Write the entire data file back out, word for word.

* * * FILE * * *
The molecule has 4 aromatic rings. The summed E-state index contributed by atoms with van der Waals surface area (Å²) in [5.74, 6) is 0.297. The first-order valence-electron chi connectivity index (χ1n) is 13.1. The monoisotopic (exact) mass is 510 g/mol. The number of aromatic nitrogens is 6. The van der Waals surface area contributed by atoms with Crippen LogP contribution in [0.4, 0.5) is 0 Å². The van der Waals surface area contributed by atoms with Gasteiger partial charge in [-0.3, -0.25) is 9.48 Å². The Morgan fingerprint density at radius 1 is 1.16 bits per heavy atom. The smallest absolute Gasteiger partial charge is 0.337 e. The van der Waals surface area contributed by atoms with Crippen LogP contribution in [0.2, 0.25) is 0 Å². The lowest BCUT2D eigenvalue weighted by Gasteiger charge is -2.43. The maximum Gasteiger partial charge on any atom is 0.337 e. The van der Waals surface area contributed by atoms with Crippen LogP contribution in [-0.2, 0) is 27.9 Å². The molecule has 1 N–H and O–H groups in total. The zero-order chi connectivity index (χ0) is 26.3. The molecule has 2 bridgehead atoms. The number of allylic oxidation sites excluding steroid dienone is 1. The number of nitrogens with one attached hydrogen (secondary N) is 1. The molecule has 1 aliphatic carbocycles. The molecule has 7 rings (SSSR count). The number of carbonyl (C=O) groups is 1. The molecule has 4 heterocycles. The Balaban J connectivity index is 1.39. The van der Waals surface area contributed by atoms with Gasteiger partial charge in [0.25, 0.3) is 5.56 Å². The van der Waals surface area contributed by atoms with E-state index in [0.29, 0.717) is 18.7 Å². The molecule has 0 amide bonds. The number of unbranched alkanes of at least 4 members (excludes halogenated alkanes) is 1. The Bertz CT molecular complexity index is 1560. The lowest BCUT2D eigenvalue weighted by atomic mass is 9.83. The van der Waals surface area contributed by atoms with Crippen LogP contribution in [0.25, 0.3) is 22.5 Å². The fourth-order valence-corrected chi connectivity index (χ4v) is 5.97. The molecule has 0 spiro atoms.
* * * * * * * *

The molecule has 4 aromatic rings. The summed E-state index contributed by atoms with van der Waals surface area (Å²) in [5.74, 6) is 0.297. The first-order valence-electron chi connectivity index (χ1n) is 13.1. The monoisotopic (exact) mass is 510 g/mol. The number of aromatic nitrogens is 6. The van der Waals surface area contributed by atoms with Crippen LogP contribution in [0.4, 0.5) is 0 Å². The van der Waals surface area contributed by atoms with Gasteiger partial charge in [-0.3, -0.25) is 9.48 Å². The Morgan fingerprint density at radius 1 is 1.16 bits per heavy atom. The smallest absolute Gasteiger partial charge is 0.337 e. The van der Waals surface area contributed by atoms with Crippen LogP contribution in [0.2, 0.25) is 0 Å². The lowest BCUT2D eigenvalue weighted by Gasteiger charge is -2.43. The maximum Gasteiger partial charge on any atom is 0.337 e. The van der Waals surface area contributed by atoms with Crippen LogP contribution in [-0.2, 0) is 27.9 Å². The molecule has 1 N–H and O–H groups in total. The zero-order chi connectivity index (χ0) is 26.3. The molecule has 2 bridgehead atoms. The number of allylic oxidation sites excluding steroid dienone is 1. The number of nitrogens with one attached hydrogen (secondary N) is 1. The molecule has 1 aliphatic carbocycles. The molecule has 7 rings (SSSR count). The number of carbonyl (C=O) groups is 1. The molecule has 4 heterocycles. The Balaban J connectivity index is 1.39. The van der Waals surface area contributed by atoms with Gasteiger partial charge in [0.25, 0.3) is 5.56 Å². The van der Waals surface area contributed by atoms with E-state index in [0.29, 0.717) is 18.7 Å². The molecule has 0 amide bonds. The number of unbranched alkanes of at least 4 members (excludes halogenated alkanes) is 1. The Bertz CT molecular complexity index is 1560. The lowest BCUT2D eigenvalue weighted by atomic mass is 9.83. The van der Waals surface area contributed by atoms with Crippen LogP contribution in [0.25, 0.3) is 22.5 Å². The fourth-order valence-corrected chi connectivity index (χ4v) is 5.97. The molecule has 0 spiro atoms.